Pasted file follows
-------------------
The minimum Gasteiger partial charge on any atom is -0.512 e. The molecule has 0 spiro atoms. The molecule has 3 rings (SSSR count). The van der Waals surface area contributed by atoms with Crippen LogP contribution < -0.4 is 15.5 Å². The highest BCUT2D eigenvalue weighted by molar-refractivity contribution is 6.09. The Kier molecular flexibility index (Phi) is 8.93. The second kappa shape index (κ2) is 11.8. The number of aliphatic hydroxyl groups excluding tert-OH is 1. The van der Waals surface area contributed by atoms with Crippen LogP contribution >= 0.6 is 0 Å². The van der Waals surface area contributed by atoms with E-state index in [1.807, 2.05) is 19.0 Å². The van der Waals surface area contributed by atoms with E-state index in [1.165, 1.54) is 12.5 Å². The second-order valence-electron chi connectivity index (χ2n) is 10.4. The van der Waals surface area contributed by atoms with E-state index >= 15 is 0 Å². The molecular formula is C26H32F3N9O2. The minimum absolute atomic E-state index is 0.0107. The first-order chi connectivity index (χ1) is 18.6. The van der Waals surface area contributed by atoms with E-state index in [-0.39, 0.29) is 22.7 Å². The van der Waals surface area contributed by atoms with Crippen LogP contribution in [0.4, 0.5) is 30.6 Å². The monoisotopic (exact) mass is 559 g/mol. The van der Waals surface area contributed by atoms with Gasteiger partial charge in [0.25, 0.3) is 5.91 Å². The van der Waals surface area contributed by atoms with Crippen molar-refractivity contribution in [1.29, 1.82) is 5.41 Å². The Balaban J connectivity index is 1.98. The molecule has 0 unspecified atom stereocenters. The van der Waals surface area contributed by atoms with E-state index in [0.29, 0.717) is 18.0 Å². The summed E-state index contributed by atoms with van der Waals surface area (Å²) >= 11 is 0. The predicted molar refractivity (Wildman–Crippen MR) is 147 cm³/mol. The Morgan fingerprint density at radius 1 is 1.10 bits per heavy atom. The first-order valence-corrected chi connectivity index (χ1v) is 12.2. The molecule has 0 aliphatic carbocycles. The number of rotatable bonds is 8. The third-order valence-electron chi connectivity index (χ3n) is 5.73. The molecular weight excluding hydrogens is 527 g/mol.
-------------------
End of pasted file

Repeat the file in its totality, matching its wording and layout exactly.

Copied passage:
The minimum Gasteiger partial charge on any atom is -0.512 e. The molecule has 0 spiro atoms. The molecule has 3 rings (SSSR count). The van der Waals surface area contributed by atoms with Crippen LogP contribution < -0.4 is 15.5 Å². The highest BCUT2D eigenvalue weighted by molar-refractivity contribution is 6.09. The Kier molecular flexibility index (Phi) is 8.93. The second kappa shape index (κ2) is 11.8. The number of aliphatic hydroxyl groups excluding tert-OH is 1. The van der Waals surface area contributed by atoms with Crippen LogP contribution >= 0.6 is 0 Å². The van der Waals surface area contributed by atoms with E-state index in [1.807, 2.05) is 19.0 Å². The van der Waals surface area contributed by atoms with E-state index in [1.165, 1.54) is 12.5 Å². The second-order valence-electron chi connectivity index (χ2n) is 10.4. The van der Waals surface area contributed by atoms with E-state index >= 15 is 0 Å². The molecular formula is C26H32F3N9O2. The minimum absolute atomic E-state index is 0.0107. The first-order chi connectivity index (χ1) is 18.6. The van der Waals surface area contributed by atoms with E-state index in [-0.39, 0.29) is 22.7 Å². The van der Waals surface area contributed by atoms with Crippen LogP contribution in [0.4, 0.5) is 30.6 Å². The monoisotopic (exact) mass is 559 g/mol. The van der Waals surface area contributed by atoms with Gasteiger partial charge in [0.25, 0.3) is 5.91 Å². The van der Waals surface area contributed by atoms with Crippen molar-refractivity contribution in [1.29, 1.82) is 5.41 Å². The Balaban J connectivity index is 1.98. The molecule has 0 unspecified atom stereocenters. The van der Waals surface area contributed by atoms with E-state index in [0.29, 0.717) is 18.0 Å². The summed E-state index contributed by atoms with van der Waals surface area (Å²) >= 11 is 0. The predicted molar refractivity (Wildman–Crippen MR) is 147 cm³/mol. The Morgan fingerprint density at radius 1 is 1.10 bits per heavy atom. The first-order valence-corrected chi connectivity index (χ1v) is 12.2. The molecule has 0 aliphatic carbocycles. The number of rotatable bonds is 8. The third-order valence-electron chi connectivity index (χ3n) is 5.73. The molecular weight excluding hydrogens is 527 g/mol.